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  • Grand Theft Auto III (2001), set in fictional Liberty City (based on New York City) during the release of the game (October 2001),[3] brought a third-person view to the series, rather than the traditional top-down view of earlier titles (although the view is still made available as an optional camera angle). Graphics were also updated with a new 3D game engine. While not the first of its kind, the gameplay engine had expanded the explorable world of GTA III, doing away with a traditional game structure where the player faces a "boss" at the end of the level and moves onto a new level, opting instead for more realistic mission-based approach. Multiplayer was discarded (third party mods were later released, allowing for multiplayer gameplay) but GTA III improved in many other areas such as voice-acting and storyline (before, there was speech only in short animated cut scenes between levels, other communication was simply subtitles running on the bottom of the screen). Pop culture also is cemented into GTA III, drawing many aspects and ideas from popular films and shows such as Scarface, Goodfellas, and The Sopranos.

Grand Theft Auto III sold very well and became the first blockbuster game in the series, setting the precedent for subsequent GTA titles to be very successful. GTA III also attracted heavy criticism for its violence against police and its indifference to innocent bystanders, making future games in the GTA series synonymous with violence. Following the success of GTA III, the following titles released are stand-alone sequels (though all take place before GTA III chronologically):

  • Grand Theft Auto: Vice City (2002), set in 1986 in Vice City (based on Miami). Influences for the game include movies such as Scarface, Carlito's Way and the TV series Miami Vice. In fact, the entire basic storyline of the game is an homage to Scarface, including the climactic gun-fight in the main character's mansion at the end.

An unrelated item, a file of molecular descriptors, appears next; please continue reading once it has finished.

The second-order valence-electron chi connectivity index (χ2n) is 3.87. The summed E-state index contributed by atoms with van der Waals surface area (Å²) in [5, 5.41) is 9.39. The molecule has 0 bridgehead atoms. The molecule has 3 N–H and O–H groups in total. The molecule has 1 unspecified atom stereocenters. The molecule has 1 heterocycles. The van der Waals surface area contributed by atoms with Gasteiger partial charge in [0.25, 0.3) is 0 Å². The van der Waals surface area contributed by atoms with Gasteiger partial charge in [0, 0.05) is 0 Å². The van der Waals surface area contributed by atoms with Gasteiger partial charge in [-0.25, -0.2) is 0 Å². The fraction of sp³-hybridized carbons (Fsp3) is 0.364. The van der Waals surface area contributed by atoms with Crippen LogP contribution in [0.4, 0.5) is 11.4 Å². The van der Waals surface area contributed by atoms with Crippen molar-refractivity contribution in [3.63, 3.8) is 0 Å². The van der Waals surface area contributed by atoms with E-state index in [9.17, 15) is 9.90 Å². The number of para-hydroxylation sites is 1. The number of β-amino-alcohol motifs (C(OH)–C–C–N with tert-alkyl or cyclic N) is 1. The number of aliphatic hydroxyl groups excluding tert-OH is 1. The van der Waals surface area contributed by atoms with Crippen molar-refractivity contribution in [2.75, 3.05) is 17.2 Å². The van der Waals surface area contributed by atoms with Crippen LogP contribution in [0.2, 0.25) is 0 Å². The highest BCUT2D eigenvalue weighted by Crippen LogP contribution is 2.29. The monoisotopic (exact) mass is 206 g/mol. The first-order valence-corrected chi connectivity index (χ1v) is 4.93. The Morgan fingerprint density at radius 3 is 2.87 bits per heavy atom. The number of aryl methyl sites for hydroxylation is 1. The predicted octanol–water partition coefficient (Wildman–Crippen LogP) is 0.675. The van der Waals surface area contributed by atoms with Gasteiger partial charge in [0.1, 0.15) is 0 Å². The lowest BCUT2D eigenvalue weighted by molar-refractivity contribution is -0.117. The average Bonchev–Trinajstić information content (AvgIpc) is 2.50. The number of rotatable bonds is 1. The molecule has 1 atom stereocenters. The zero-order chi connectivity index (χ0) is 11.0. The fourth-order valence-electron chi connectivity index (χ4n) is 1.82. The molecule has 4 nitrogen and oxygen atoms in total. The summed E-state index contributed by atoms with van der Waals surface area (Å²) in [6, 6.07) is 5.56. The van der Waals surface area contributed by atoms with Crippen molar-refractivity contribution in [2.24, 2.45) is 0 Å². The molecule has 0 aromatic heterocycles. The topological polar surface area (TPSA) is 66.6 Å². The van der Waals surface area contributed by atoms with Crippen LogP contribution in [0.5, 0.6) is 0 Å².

• Grand Theft Auto: San Andreas (2004), set in 1992 in the fictional state of San Andreas (based on California and Nevada, specifically Los Angeles, San Francisco, and Las Vegas), inspiration comes from movies such as Boyz N the Hood and Menace II Society, and early 90s west coast gangsta rap culture and groups such as N.W.A..

San Andreas expanded on previous RPG elements, adding the ability to dress the player's character, exercise, and tattoo him. These elements also have an effect on gameplay as other characters would comment on the player character's physique or clothes. The character could also swim. San Andreas also attracted controversy when a sex minigame that was cut from the game, but remaining in the game code, was discovered in both the console and PC versions of the game (See Hot Coffee mod). As a result, GTA: San Andreas was pulled from a number of retail outlets and was re-rated from "M" (Mature) to "AO" (Adults Only) by the Entertainment Software Rating Board (ESRB); the first game in the series to be given an AO rating. Rockstar has since released an edited version of the game for the PC, Xbox, and PlayStation 2, and has reclaimed the "M" rating.

  • Grand Theft Auto Advance (2004), originally intended to be a topdown conversion of GTA III for the Game Boy Advance, it ended up becoming its own completely original adventure, set roughly a year before GTA III.
  • Grand Theft Auto: Vice City Stories (2006), the second PlayStation Portable game, was released on October 31, 2006 and set in 1984 Vice City. A PlayStation 2 port was released by Rockstar on March 6, 2007.